The consequences of a pandemic federal election

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A long line-up at an election polling station. Image: Can Pac Swire/Flickr.

Justin Trudeau wants an election because his government -- a minority government -- wants the chance to win a majority. With it, Trudeau and his ministers would gain the ability to pass bills and make decisions without having to be held accountable to the people who have voted them in until the next election.

What Trudeau and the Liberal party have failed to consider is that calling an election before Canada is out of the woods with the global pandemic prioritizes the needs of middle-class Canadians over those who have been most impacted during this pandemic.

The Waterloo region has been hit hard by the Delta variant, making it Ontario's number one hot spot for new COVID-19 cases. Health officials have told us that the variant is highly transmissible and will likely spread further. In fact, health care officials are telling us that this is what is happening in Waterloo is just a case study of what could happen soon happen across Canada.

Despite progress with vaccinations, this pandemic is far from over. Calling an election during concerns around citizen's health and safety is irresponsible and inequitable.

This election will disproportionately impact Black, racialized, Indigenous working class people, seniors, students and children. Those living with disabilities, worried about making an income, working, studying, or staying alive as the variant spreads are the ones who will be hesitant to head to the polls, putting their vote ahead of their personal safety.

The risk of a pandemic election will be highest in densely populated regions. It took Toronto months to get its spread under control. Would a national election send us spiralling backwards?

While I certainly won't blame people for prioritizing their health and well-being over an election, the consequence for these already vulnerable communities is that they lose their electoral voice. They will suffer a reduced level of representation in institutions that are already harming them. This is not the fault of those who may not vote. 

The fault falls squarely on the shoulders of our prime minister, the Liberal party and any other political party looking to score partisan points off the backs of working class and vulnerable communities. 

COVID-19 has proven to us time and time again that big decisions in the House of Commons should be made bringing in the widest possible lens and perspectives. We need more coalition-style governance in Canada.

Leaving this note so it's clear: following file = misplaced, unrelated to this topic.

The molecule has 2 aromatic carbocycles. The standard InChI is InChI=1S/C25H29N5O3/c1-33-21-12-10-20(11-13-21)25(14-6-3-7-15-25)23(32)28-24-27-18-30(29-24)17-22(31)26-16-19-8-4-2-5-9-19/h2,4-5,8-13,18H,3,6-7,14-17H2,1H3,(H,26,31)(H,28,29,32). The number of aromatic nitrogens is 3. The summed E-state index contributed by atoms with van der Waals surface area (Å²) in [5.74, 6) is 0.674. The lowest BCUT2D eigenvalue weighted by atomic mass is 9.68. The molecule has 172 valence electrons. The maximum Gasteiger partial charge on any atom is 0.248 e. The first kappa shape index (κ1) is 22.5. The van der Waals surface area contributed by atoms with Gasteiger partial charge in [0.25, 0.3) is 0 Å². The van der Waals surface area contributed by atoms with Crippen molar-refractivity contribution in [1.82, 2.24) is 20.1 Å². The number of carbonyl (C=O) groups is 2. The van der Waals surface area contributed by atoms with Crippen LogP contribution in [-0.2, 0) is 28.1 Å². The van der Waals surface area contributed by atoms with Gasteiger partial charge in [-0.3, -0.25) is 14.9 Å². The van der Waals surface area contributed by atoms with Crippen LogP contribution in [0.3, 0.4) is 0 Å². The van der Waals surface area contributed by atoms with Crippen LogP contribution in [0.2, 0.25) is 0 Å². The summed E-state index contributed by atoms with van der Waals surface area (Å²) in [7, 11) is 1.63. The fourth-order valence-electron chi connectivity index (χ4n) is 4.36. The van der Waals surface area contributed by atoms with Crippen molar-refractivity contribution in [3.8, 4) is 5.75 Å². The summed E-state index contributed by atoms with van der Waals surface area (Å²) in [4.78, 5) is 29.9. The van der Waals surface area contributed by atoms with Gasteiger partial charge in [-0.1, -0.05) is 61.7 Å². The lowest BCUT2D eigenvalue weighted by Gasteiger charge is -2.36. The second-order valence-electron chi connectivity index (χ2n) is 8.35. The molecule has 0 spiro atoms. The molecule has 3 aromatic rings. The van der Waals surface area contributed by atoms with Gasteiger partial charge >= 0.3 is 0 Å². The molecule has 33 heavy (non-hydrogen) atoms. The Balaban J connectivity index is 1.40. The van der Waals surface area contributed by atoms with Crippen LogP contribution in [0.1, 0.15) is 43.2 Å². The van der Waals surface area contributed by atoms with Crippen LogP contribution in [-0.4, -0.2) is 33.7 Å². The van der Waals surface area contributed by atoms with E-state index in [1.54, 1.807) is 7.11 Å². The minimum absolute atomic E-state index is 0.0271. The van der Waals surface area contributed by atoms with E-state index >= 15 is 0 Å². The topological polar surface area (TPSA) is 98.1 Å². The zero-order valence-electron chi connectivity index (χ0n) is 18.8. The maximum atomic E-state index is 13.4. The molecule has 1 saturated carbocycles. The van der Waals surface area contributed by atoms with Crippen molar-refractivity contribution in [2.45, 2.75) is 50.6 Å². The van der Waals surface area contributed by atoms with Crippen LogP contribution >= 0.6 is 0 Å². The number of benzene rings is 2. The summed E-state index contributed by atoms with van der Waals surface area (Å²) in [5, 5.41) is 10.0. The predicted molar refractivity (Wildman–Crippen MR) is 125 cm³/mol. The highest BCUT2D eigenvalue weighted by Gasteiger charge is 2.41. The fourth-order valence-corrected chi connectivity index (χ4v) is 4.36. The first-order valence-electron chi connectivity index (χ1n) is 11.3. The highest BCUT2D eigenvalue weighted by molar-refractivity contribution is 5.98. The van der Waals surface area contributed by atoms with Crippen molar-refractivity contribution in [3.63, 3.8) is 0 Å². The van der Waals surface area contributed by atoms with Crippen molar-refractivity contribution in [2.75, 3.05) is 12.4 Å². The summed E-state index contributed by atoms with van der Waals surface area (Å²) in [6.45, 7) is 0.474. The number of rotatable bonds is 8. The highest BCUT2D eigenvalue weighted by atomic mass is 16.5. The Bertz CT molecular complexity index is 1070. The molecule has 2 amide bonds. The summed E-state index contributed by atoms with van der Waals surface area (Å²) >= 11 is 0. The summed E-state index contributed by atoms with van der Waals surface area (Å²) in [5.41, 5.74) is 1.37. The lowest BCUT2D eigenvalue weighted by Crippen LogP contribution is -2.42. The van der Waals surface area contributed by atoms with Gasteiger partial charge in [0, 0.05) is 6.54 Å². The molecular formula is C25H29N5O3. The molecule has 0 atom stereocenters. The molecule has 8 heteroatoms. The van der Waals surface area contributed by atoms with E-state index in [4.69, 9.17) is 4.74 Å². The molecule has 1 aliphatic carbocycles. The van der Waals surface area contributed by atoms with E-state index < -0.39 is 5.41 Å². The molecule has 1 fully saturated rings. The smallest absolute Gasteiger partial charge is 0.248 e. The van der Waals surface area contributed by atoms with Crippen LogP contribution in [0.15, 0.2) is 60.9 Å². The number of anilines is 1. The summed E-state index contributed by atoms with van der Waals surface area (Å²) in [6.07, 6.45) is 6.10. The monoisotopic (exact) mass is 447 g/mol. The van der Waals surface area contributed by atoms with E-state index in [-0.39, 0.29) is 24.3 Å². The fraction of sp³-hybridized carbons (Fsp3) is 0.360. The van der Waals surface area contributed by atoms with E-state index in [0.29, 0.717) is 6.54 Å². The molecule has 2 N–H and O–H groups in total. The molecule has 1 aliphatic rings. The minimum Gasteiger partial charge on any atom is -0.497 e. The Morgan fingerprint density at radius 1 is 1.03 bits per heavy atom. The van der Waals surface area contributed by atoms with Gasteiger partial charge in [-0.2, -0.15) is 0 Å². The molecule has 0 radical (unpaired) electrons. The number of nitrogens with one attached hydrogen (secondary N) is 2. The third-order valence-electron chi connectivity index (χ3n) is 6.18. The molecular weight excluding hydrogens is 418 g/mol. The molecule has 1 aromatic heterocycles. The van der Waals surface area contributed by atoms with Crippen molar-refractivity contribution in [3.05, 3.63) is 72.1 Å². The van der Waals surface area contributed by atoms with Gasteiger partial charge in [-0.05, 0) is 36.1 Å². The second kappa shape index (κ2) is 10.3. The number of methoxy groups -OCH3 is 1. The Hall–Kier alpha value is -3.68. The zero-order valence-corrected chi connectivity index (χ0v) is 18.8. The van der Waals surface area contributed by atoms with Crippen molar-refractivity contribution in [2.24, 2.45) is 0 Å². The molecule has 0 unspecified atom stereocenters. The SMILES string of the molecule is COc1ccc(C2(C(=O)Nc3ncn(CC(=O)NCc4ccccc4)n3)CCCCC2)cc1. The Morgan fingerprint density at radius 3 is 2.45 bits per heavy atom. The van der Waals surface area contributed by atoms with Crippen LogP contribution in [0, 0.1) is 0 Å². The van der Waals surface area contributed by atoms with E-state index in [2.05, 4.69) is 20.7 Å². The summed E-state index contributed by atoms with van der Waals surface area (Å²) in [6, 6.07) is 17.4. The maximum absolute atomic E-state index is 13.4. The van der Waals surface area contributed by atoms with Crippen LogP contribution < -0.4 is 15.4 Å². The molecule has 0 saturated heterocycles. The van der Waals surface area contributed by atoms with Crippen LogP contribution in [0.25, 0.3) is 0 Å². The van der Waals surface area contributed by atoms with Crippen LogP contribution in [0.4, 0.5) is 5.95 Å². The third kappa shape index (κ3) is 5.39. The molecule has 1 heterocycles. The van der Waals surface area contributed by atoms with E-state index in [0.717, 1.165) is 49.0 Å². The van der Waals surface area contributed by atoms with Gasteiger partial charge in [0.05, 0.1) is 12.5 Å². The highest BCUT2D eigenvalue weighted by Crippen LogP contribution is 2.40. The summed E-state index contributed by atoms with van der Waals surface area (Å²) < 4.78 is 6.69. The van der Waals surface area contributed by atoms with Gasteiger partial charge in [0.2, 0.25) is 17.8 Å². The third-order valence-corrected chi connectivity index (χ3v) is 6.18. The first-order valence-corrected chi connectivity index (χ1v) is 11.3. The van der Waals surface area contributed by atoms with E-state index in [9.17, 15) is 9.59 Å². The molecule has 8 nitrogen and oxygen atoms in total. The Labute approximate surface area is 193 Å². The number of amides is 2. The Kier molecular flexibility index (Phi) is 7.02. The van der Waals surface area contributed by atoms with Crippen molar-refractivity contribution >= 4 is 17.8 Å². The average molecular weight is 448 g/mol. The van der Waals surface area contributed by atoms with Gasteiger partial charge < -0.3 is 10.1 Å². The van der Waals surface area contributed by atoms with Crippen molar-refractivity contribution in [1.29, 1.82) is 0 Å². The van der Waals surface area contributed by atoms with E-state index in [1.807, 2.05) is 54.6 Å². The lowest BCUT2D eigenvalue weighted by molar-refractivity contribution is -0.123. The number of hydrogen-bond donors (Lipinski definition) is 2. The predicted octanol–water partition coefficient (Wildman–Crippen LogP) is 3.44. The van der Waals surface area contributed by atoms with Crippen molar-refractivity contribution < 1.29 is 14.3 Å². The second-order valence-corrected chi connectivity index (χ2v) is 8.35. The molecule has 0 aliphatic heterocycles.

If the Liberals had formed a majority government in 2020, we wouldn't have gotten the Canada Emergency Response Benefit (subsequently the Canada Recovery Benefit) or other social services that made it possible to simultaneously stimulate our economy but also take care of people living in Canada. Now, on July 17, the Liberals will slash the benefit from $500 per week to $300.

And none of it was enough. We've labeled the workers we feel are the most disposable as "essential." We've taken the least action on climate justice in a decade. There is nothing about this political moment that makes this an opportunity.

So many in this country have been decimated by COVID-19. Whole families have died, living together in impossibly crowded situations. Many of our seniors and elders have died with little accountability or responsibility from multiple levels of government.

People have closed the doors on businesses they've operated for decades while unemployment continues to rise. Mental health service providers cannot manage the increase of users with no additional long-term funding and food banks are seeing more people than ever come to access food to feed themselves and their families.

Canada has a hard long road to recovery -- and an election right now just isn't part of it.

Stacey Abrams reminds us: "Our ability to participate in government, to elect our leaders and to improve our lives is contingent upon our ability to access the ballot. We know in our heart of hearts that voting is a sacred right - the fount from which all other rights flow."

When people are too worried about employment, systemic racism and a pandemic to cast a ballot -- what then?

It's not the time, but it's also certainly not in the best interests of struggling Canadians. The country needs more than a break, we also need some time to simply breathe. We certainly don't need politicians looking to make their lives easier by rushing us to the ballot box.

The responsibility lies with the government to stop its rush for power and think about the tens of thousands of people put in harm's way to stand in a line to cast a ballot they have every right to cast.

Holding an election now creates the conditions for a low voter turnout. Perhaps though, that's the point for a government that's still not given us an action plan on systemic racism, and thinks apologies amount to action.

As the Principal Consultant at HYMIRE Consulting, Hawa Y. Mire is a proven strategic senior leader, equity consultant and community organizer with two decades of non-profit experience focused on high-impact community development. In 2017 she completed a Master’s degree in environmental studies from York University where her research examined community storytelling as a place of transformation. Hawa is a critical writer, commentator and columnist with Ricochet Media who has been featured on Macleans, Briarpatch Magazine, Metro Morning, CBC, CityTV, and among others. She is the federal NDP Candidate for York South—Weston. 

Image: Can Pac Swire/Flickr

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